• Captions may be excessive on very short clips where audio isn’t significant. Subtitles allow non-disruptive translations.
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  • Dialogue-heavy videos are well-suited for subtitles rather than captions which may paraphrase speeches.

Multiple Languages

  • Videos with more than one language may introduce confusion if translated verbatim as captions. Sticking to subtitles is preferable.

Subtitles are generally the more flexible option that prevents obstruction of visuals and gives viewers more control over accessibility needs. Captions are best suited for situations with no audio control, like public display or complete lack of sound due to disabilities.

Some Common Questions about Open Subtitles vs Open Captions

Both serve the purpose of inclusion, but open captions provide the highest degree of accessibility as they are always visible without any requirement of turning them on. At the same time, they are more disruptive to the video experience. Subtitles allow personalization while still translating audio effectively for most users.

Technically yes, subtitles can fulfill the role of captions in most cases. However, it’s best to label them as “captions” if they are meant to accompany videos sans audio control rather than as an optional supplement. Using the accurate term avoids confusion.

For subtitles aimed at deaf/HoH viewers, descriptions help provide full context. But they are not needed for captions since the intent is verbatim transcription. Descriptions in captions could clutter the text and distract from dialogue.

Proper timing is critical for effective subtitles. Use timestamped transcripts from the production or meticulously time each line/phrase while watching. Allow 1-2 seconds buffer for reading and keep sync within half a second of audio for the best experience. Formats like .srt allow timing control down to the millisecond, making precision possible even for home users. Take your time and test repeatedly to guarantee readability and sync with the audio track.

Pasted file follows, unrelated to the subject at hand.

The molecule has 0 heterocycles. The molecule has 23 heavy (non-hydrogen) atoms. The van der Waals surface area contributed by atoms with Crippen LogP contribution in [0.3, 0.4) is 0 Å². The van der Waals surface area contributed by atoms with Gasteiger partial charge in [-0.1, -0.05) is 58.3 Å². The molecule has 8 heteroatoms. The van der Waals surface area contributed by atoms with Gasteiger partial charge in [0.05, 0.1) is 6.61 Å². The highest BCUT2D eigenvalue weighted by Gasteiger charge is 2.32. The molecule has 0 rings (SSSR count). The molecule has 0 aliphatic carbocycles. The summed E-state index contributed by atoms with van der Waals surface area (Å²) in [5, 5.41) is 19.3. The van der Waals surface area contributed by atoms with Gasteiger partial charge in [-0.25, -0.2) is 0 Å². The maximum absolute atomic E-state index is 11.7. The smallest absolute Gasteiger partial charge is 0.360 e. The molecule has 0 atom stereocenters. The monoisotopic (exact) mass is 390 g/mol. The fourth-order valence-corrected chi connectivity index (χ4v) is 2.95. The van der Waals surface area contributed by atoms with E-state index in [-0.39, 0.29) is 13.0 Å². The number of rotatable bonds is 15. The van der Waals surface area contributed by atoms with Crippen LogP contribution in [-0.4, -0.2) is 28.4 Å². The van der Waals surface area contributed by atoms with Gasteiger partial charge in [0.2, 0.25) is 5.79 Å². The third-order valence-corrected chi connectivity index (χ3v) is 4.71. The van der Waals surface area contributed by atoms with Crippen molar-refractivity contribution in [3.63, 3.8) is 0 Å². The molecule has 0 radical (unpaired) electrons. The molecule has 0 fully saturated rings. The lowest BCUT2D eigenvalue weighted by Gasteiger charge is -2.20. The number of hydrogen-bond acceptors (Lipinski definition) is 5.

For multi-lingual videos, the best route is creating separate subtitle files for each language track rather than burning captions. Viewers select their preferred options through the player. Mixing languages in captions causes confusion and defeats the accessibility purpose.

There’s no single right answer here, as it depends on content rating and intended audience. For mature audiences, verbatim captions, including strong language, maintain integrity but could turn away some viewers. For general audiences, paraphrasing distasteful lines tactfully ensures comprehension without offense. Context is key.

For full-screen text like opening/ending credits, titles, or informative crawls that provide essential context, pause the audio and time subtitles to match the text display for the best accessibility. This allows deaf/HoH viewers to follow a written narrative. Resume audio after the text scene ends.

Common Mistakes to Avoid

  • Using subtitles labeled as captions without considering audio controls
  • Forgetting to provide attribution for translated or summarized dialogue
  • Failing to test captions thoroughly to ensure sync and readability
  • Relying only on automatic caption generators without human proofreading
  • Not allowing sufficient time for subtitles to be read fully
  • Placing captions in non-standard colors/locations reduces visibility
  • Including unnecessary sounds or leaving out important descriptions
  • Mixing multiple languages in the same caption file
  • Uploading caption files in unsupported or incorrectly formatted codecs

By keeping these guidelines in mind and finding the right solution for each video context, you can create maximally inclusive content that eliminates barriers for deaf and hard-of-hearing audiences. Regular testing and feedback also help improve captions over time. With a bit of extra effort, everyone can enjoy video messaging.